Posted Mar 22 2012 11:27AM
The Eastern Conference hierarchy is simple. There's the Chicago Bulls and Miami Heat, and then there's everyone else. If those two teams are healthy in May, it's near impossible to make an argument for any other team to make the conference finals.
The Western Conference is another story. Through Wednesday's games, just two games separate fourth-place Memphis from ninth-place Utah. For any of six teams, a short winning streak could get them home-court advantage in the first round, while a few losses could send them to the lottery.
So how do you look at the West? Are the Oklahoma City Thunder the clear favorites? Are the San Antonio Spurs right there with them, or just a regular-season team? Maybe the Lakers are OKC's biggest threat. Or Memphis, who gave the Thunder a great series last year. And how can we count out the defending champion Mavs?
Here's a breakdown of the top five contenders in the West, along with some notes on the other five teams competing for a shot at the postseason. Good luck figuring out where to draw the line between title contenders and teams that can win a round or two.
Pace = Possessions per 48 minutes
OffRtg = Points scored per 100 possessions
DefRtg = Points allowed per 100 possessions
NetRtg = Point differential per 100 possessions
(League rank in parentheses)
Pace: 95.8 (6), OffRtg: 107.2 (1), DefRtg: 99.9 (12), NetRtg: +7.3 (4)
Believe in them because the trio of Kevin Durant, James Harden and Russell Westbrook is near-impossible to stop. In 898 minutes with the three on the floor, the Thunder have scored more than 115 points per 100 possessions. Ridiculous.
Doubt them because they don't defend at a championship level. Of the last 20 NBA champions, only three weren't a top-10 defensive team in the regular season. They were the 1994-95 Rockets, the 2000-01 Lakers, and the 2005-06 Heat. Two of those teams were defending champs, and all three were able to flip the switch in the postseason.
Noteworthy: The Thunder starters (with Thabo Sefolosha healthy) have been excellent defensively, allowing fewer than 89 points per 100 possessions. It's when they go to their bench that the defense really falls off. Harden gives them a huge lift offensively, but also hurts them on the other end.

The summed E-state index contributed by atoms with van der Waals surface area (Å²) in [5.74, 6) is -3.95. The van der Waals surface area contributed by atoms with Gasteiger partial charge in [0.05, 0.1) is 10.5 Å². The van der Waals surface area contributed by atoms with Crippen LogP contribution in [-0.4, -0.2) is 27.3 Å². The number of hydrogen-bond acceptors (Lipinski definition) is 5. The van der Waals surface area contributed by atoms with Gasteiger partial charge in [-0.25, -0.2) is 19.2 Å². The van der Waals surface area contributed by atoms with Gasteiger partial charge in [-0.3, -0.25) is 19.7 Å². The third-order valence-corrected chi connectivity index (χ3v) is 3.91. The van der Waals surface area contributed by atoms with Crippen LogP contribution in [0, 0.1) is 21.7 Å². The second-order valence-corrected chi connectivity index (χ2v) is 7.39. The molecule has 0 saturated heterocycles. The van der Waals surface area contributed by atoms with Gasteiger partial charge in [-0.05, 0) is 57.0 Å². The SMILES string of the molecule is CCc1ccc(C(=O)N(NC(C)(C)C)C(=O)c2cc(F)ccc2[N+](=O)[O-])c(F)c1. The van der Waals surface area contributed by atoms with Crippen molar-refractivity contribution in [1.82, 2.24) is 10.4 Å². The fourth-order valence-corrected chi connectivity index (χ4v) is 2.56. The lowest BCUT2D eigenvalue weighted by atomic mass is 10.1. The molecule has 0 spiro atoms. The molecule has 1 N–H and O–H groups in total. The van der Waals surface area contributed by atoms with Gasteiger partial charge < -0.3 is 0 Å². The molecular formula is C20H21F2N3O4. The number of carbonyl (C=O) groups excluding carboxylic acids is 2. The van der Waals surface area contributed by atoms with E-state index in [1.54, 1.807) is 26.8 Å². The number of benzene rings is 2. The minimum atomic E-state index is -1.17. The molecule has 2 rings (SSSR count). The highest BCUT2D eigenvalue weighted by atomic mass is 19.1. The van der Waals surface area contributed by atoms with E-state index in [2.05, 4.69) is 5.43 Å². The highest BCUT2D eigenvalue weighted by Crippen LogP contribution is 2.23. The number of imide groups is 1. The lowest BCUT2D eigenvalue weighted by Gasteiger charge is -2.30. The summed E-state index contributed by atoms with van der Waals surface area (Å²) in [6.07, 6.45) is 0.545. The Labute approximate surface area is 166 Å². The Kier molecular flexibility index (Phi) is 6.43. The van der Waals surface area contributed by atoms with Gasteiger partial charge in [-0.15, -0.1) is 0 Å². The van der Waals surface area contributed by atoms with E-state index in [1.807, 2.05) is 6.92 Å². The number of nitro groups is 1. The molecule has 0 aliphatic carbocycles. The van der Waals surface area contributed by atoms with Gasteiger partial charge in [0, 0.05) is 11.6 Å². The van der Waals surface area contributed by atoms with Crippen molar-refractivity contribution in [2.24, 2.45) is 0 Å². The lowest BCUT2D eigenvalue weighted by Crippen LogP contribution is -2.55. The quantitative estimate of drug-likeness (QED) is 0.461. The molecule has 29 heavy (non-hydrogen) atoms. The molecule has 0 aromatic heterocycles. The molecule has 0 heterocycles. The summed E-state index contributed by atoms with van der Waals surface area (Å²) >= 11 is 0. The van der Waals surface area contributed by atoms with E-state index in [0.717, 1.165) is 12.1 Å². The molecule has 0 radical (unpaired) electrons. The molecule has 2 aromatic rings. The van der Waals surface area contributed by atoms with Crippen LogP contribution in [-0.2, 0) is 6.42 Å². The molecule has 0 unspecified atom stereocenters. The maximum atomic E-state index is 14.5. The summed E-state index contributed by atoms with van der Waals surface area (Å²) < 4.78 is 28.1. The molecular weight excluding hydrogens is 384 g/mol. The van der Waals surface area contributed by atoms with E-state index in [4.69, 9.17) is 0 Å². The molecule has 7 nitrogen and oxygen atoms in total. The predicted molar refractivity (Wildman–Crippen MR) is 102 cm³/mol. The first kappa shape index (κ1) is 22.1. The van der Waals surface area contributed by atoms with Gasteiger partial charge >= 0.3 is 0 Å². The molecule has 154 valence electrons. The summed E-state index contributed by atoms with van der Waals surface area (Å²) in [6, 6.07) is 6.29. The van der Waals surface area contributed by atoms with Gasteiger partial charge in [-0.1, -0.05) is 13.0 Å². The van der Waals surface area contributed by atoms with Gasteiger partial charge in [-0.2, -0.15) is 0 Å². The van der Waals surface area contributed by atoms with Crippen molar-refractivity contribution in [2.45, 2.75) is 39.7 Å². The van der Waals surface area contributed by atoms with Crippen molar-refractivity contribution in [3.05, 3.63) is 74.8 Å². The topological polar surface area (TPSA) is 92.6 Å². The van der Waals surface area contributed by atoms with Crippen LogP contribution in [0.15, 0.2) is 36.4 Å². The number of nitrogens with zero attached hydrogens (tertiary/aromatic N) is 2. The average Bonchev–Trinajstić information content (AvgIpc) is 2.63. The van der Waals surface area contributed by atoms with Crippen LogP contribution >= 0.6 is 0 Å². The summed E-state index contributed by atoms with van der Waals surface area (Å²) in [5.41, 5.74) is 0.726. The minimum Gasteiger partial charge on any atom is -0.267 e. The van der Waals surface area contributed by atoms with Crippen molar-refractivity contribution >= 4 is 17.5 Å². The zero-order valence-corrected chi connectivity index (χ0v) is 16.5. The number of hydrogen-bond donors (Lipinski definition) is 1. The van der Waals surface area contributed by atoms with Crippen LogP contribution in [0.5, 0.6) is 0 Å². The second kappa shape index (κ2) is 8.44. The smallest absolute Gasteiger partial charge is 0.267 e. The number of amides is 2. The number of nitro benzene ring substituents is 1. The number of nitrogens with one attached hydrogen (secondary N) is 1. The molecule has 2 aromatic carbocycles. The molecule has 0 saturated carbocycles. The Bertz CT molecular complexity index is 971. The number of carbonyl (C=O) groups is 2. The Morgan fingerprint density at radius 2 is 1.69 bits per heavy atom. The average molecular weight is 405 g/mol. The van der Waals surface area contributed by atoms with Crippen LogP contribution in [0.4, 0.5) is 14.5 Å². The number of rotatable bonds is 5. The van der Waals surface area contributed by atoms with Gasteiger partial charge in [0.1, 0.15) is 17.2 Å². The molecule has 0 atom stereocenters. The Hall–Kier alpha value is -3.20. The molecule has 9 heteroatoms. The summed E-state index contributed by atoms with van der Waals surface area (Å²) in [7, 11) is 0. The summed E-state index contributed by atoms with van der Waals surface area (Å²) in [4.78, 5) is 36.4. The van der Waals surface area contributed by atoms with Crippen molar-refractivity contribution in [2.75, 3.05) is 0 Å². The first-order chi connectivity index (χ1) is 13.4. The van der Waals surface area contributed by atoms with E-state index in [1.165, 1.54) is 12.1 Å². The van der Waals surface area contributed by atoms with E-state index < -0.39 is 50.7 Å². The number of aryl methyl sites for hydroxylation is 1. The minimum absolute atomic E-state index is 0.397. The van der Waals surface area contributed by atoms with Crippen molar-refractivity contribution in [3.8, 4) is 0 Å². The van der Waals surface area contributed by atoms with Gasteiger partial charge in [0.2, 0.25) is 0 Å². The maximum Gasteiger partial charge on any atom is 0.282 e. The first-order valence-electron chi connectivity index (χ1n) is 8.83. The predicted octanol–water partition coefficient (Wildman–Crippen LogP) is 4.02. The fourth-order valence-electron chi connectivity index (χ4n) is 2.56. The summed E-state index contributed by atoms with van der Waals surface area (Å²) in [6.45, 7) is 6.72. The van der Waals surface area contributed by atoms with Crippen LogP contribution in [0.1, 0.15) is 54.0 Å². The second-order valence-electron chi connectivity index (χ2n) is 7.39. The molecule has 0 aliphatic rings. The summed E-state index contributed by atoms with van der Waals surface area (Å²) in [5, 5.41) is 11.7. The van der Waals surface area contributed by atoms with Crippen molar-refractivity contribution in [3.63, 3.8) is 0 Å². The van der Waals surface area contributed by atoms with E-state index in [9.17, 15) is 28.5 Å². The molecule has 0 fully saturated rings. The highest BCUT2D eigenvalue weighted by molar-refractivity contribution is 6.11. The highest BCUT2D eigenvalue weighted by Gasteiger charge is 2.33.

Pace: 94.4 (13), OffRtg: 106.0 (3), DefRtg: 101.8 (17), NetRtg: +4.1 (5)
Believe in them because last year's early first-round exit may have been a fluke. They shot just 29 percent from 3-point range in six games against the Grizzlies, after leading the league at 40 percent in the regular season. This season, they again lead the league at 40 percent, and have shot 27-for-73 (37 percent) in three wins over Memphis.
Doubt them because their defense is worse than the Thunder's defense and slightly worse than the league average (101.4). In the last 20 years, only two of the 40 teams that made The Finals were below average defensively in the regular season (the 1997-98 Jazz and the 2000-01 Lakers).
Noteworthy: The Spurs, who have the No. 1 offense since the All-Star break, have the easiest remaining schedule of the top 10 teams in the West, with 12 games against teams currently under .500.
Pace: 92.8 (20), OffRtg: 102.1 (12), DefRtg: 98.9 (10), NetRtg: +3.2 (6)
Believe in them because Ramon Sessions may be just what they needed. The Lakers have had a Top 10 defense all season but have been mediocre offensively. Sessions gives the offense a boost. It's a small sample size, but the Lakers have scored 114 points per 100 possessions in Session's 100 minutes thus far.
Doubt them because they can't shoot threes. L.A. ranks 28th in 3-point percentage at 31.2 percent. Sessions' play-making should help them some, and they're 20-for-41 from 3-point range with him on the floor through four games. But they still lack shooters to spread the floor.
Noteworthy: The Lakers still have five games left against the top two teams in the conference. They've yet to play the Spurs, and will face them three times in a 10-day span in April. And they have two more games against the Thunder, including Derek Fisher's return to L.A. next Thursday.